Sea ice is an interesting phenomenon, especially to a Canadian. The question around this time of year that always arises in the news is will this be a big sea ice year, will we set a new record low, high (haha) or will it be just average? This is a question that gets a lot of study and media attention. People run countless statistical models to predict sea ice conditions and try to predict the past and future conditions based on these annual observations. It is a nerdy admission but there are two things I follow religiously on the web: sea ice coverage and NHL standings (Go Leafs!!)….ah, who I am kidding, it is mostly about sea ice. So, you can imagine my interest the other day when I came across an article on the CBC about a new proxy for measuring past sea ice coverage. Even stranger was that fact that this new proxy was corralline algae, which I had been looking at in thin section earlier that day in my role as a carbonate sedimentology TA. It is a strange ol’ world.
Anyway, this new paper entitled “Arctic sea-ice decline archived by multicentury annual resolution record from crustose corraline algal proxy” recently appeared in PNAS. In this study the authors used corralline algae as a new proxy to estimate sea ice coverage in the Arctic. The question that these authors sought to answer using corraline algae as a proxy was: can we calculate past sea ice coverage and can we then use the larger knowledge base we now have about past sea ice to apply that to predicting future sea ice conditions given at current models are not very reliable at predicting future sea ice coverage?
First, lets look at this corraline algae proxy. Corraline algae is a type of red algae that have been around since Cretaceous. As the name suggests they tend to be red in colour and often grow in coral reefs. According to Wikipedia appear as “pink to pinkish-grey patches, splashed as though by a mad painter over rock surfaces”. (How poetic eh?). Anyway, they are widely distributed globally and occur in all the world’s oceans up to the maximum depth light can penetrate as they are photosynthetic and their growth depends on light and temperature. The species of corraline algae used in this study was Clathromorphum compactum, which forms a new layer ever year, much like a tree forms rings. Clathromorphum is an encrusting variety of red algae that grows on rocky substrates year after year essentailly in perpetuity as the only thing that can prevent it from adding another high Mg calcite later is if something actually breaks it apart or eats it. The authors found samples of Clathromorphum up to 646 years old!
The way a proxy works is that a certain feature of the sample, such as its chemistry or growth ring width, can be used to tell us about conditions that were responsible for chemical changes in the sample or the size of its growth rings. It is even better if the sample can be used to represent large time periods. Therefore a sample of 646 year corralline algae has the potential to be used as a proxy if its chemical or growth features are caused by a change in living conditions. As it happens the growth of corralline algae is directly related to amount of sun in receives. For example, if it is very sunny the algae will have larger growth rings, if it is not sunny the algae will have very small growth rings. Furthermore, when the algae is growing it preserves the Mg/Ca ratio of the seawater it is growing in inside its calcite skeleton. However, if the algae is not growing the recording of Mg/Ca ratios stops. So, if there is no sea ice the algae makes thicker growth rings and has a high Mg/Ca ratio, when there is sea ice covering the area the algae is growing in the growth rings are small and the Mg/Ca ratios are low. The fact that coralline algae has two proxies that can tell us about sea ice conditions makes it an excellent tool for looking into the past to see ice coverage. It is a great double whammy!!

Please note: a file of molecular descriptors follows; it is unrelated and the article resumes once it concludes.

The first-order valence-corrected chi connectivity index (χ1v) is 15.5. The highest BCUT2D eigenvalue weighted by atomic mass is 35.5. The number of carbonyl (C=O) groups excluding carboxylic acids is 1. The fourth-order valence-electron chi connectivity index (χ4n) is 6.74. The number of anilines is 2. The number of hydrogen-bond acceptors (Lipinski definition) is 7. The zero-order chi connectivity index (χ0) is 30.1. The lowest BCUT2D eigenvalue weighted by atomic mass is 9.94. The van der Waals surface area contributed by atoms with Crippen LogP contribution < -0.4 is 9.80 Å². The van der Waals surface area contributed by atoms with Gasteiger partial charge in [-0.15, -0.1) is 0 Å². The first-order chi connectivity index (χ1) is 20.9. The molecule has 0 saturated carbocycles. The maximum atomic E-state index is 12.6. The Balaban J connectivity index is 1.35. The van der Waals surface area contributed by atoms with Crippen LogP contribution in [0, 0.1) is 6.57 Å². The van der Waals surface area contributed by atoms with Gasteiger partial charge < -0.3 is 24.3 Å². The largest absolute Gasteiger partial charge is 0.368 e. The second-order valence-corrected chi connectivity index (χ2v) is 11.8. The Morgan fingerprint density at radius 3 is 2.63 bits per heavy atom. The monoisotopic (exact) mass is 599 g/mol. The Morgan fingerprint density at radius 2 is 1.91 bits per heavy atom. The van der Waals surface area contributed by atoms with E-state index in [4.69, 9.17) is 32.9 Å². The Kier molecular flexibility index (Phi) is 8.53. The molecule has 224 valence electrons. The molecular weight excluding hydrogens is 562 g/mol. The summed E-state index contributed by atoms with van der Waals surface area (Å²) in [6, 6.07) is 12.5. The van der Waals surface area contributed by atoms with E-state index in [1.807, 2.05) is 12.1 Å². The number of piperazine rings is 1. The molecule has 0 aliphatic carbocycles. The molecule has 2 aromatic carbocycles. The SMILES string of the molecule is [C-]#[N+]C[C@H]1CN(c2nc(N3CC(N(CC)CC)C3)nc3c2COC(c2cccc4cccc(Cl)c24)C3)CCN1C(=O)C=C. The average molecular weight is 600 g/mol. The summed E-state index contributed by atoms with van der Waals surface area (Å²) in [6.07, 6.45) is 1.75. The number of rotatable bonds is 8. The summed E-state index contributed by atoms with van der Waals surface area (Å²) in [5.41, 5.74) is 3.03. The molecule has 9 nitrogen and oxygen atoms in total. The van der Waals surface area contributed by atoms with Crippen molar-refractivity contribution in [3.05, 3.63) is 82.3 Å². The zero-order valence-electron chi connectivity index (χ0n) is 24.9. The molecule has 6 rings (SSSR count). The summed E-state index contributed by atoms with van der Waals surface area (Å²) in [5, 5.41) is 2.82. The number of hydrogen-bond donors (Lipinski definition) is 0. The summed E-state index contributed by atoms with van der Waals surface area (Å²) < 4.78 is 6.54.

So, based on the fact that the size of the growth rings and Mg/Ca ratios in the growth rings of Clathromorphum tell us about sea ice coverage the authors set out to sample Clathromorphum from a variety of locations around Northern Canada. What they found is pictured in the figure below, but I’ll cover the highlights.
1. The record of sea ice coverage obtained from the coralline algae proxy agrees well with known sea ice coverage data from the 1970′s onwards.
2. The algal proxy shows that sea ice coverage has been declining steadily for the past 150 years, the latter part of which agrees with actual observations of sea ice coverage.
3. A 646 year record shows that sea ice coverage was high between 1530 and 1860, which corresponds to the Little Ice Age.
4. The results from this proxy agree well with those from other proxies such as ice cores and anthropological evidence for high sea ice coverage during the Little Ice Age.
So there it is. Coralline algae is a great new proxy for sea ice coverage. I am left wondering a few things about the use of this proxy that hopefully the authors will address in future work. The foremost question in my mind is: could this be used as a proxy for sea ice coverage into the distant past? We find a lot of coralline algae in the fossil record so perhaps if the paleo-latitude was known, these preserved specimens could be used to interpret sea ice conditions thousands or even millions of year ago? What do you think? I’m not sure how well Mg/Ca ratios are preserved, but the growth rings certainly are….
Halfar J., Adey W.H., Kronz A., Hetzinger S., Edinger E. & Fitzhugh W.W. (2013). Arctic sea-ice decline archived by multicentury annual-resolution record from crustose coralline algal proxy, Proceedings of the National Academy of Sciences, 110 (49) 19737-19741. DOI: 10.1073/pnas.1313775110
The article that first called my attention to this paper.